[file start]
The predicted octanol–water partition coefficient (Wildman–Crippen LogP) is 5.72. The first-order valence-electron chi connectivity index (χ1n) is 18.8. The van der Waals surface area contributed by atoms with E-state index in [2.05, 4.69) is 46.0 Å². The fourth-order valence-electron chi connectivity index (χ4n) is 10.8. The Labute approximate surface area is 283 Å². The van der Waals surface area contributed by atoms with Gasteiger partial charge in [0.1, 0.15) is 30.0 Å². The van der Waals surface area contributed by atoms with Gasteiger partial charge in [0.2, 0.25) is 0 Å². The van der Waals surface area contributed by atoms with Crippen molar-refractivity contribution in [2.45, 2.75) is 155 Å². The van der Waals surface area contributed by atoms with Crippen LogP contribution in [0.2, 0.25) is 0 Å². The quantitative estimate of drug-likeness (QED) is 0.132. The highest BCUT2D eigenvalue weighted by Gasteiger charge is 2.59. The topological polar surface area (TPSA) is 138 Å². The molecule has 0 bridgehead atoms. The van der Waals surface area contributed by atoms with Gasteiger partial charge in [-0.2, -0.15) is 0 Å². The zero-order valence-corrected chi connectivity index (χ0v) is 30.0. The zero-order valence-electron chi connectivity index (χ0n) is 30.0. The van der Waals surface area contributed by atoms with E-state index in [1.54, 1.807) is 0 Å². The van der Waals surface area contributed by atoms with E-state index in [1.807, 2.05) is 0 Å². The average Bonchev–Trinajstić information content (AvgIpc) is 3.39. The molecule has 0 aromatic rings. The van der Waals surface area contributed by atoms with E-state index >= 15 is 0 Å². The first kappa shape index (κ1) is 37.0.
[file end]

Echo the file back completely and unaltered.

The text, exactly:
The predicted octanol–water partition coefficient (Wildman–Crippen LogP) is 5.72. The first-order valence-electron chi connectivity index (χ1n) is 18.8. The van der Waals surface area contributed by atoms with E-state index in [2.05, 4.69) is 46.0 Å². The fourth-order valence-electron chi connectivity index (χ4n) is 10.8. The Labute approximate surface area is 283 Å². The van der Waals surface area contributed by atoms with Gasteiger partial charge in [0.1, 0.15) is 30.0 Å². The van der Waals surface area contributed by atoms with Gasteiger partial charge in [0.2, 0.25) is 0 Å². The van der Waals surface area contributed by atoms with Crippen molar-refractivity contribution in [2.45, 2.75) is 155 Å². The van der Waals surface area contributed by atoms with Crippen LogP contribution in [0.2, 0.25) is 0 Å². The quantitative estimate of drug-likeness (QED) is 0.132. The highest BCUT2D eigenvalue weighted by Gasteiger charge is 2.59. The topological polar surface area (TPSA) is 138 Å². The molecule has 0 bridgehead atoms. The van der Waals surface area contributed by atoms with Gasteiger partial charge in [-0.2, -0.15) is 0 Å². The zero-order valence-corrected chi connectivity index (χ0v) is 30.0. The zero-order valence-electron chi connectivity index (χ0n) is 30.0. The van der Waals surface area contributed by atoms with E-state index in [1.54, 1.807) is 0 Å². The van der Waals surface area contributed by atoms with E-state index in [1.807, 2.05) is 0 Å². The average Bonchev–Trinajstić information content (AvgIpc) is 3.39. The molecule has 0 aromatic rings. The van der Waals surface area contributed by atoms with E-state index >= 15 is 0 Å². The first kappa shape index (κ1) is 37.0.